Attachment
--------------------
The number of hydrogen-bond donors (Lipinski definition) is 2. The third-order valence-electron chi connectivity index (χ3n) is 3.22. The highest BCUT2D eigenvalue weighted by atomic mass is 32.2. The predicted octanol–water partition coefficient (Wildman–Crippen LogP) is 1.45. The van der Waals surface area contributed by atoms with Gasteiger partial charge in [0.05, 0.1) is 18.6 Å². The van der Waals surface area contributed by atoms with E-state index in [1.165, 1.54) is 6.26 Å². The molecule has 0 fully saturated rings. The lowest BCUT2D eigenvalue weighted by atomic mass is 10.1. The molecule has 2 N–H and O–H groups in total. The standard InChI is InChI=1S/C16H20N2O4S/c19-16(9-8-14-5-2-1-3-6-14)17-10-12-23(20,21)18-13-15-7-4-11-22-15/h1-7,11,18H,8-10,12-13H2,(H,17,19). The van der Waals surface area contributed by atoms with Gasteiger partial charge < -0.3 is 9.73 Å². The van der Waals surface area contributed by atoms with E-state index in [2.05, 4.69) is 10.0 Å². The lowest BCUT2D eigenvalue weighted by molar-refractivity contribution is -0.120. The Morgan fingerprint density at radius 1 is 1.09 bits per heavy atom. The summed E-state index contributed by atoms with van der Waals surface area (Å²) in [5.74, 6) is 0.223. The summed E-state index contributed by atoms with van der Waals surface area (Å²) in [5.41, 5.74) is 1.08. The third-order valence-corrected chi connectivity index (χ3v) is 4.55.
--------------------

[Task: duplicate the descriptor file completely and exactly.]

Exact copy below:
The number of hydrogen-bond donors (Lipinski definition) is 2. The third-order valence-electron chi connectivity index (χ3n) is 3.22. The highest BCUT2D eigenvalue weighted by atomic mass is 32.2. The predicted octanol–water partition coefficient (Wildman–Crippen LogP) is 1.45. The van der Waals surface area contributed by atoms with Gasteiger partial charge in [0.05, 0.1) is 18.6 Å². The van der Waals surface area contributed by atoms with E-state index in [1.165, 1.54) is 6.26 Å². The molecule has 0 fully saturated rings. The lowest BCUT2D eigenvalue weighted by atomic mass is 10.1. The molecule has 2 N–H and O–H groups in total. The standard InChI is InChI=1S/C16H20N2O4S/c19-16(9-8-14-5-2-1-3-6-14)17-10-12-23(20,21)18-13-15-7-4-11-22-15/h1-7,11,18H,8-10,12-13H2,(H,17,19). The van der Waals surface area contributed by atoms with Gasteiger partial charge < -0.3 is 9.73 Å². The van der Waals surface area contributed by atoms with E-state index in [2.05, 4.69) is 10.0 Å². The lowest BCUT2D eigenvalue weighted by molar-refractivity contribution is -0.120. The Morgan fingerprint density at radius 1 is 1.09 bits per heavy atom. The summed E-state index contributed by atoms with van der Waals surface area (Å²) in [5.74, 6) is 0.223. The summed E-state index contributed by atoms with van der Waals surface area (Å²) in [5.41, 5.74) is 1.08. The third-order valence-corrected chi connectivity index (χ3v) is 4.55.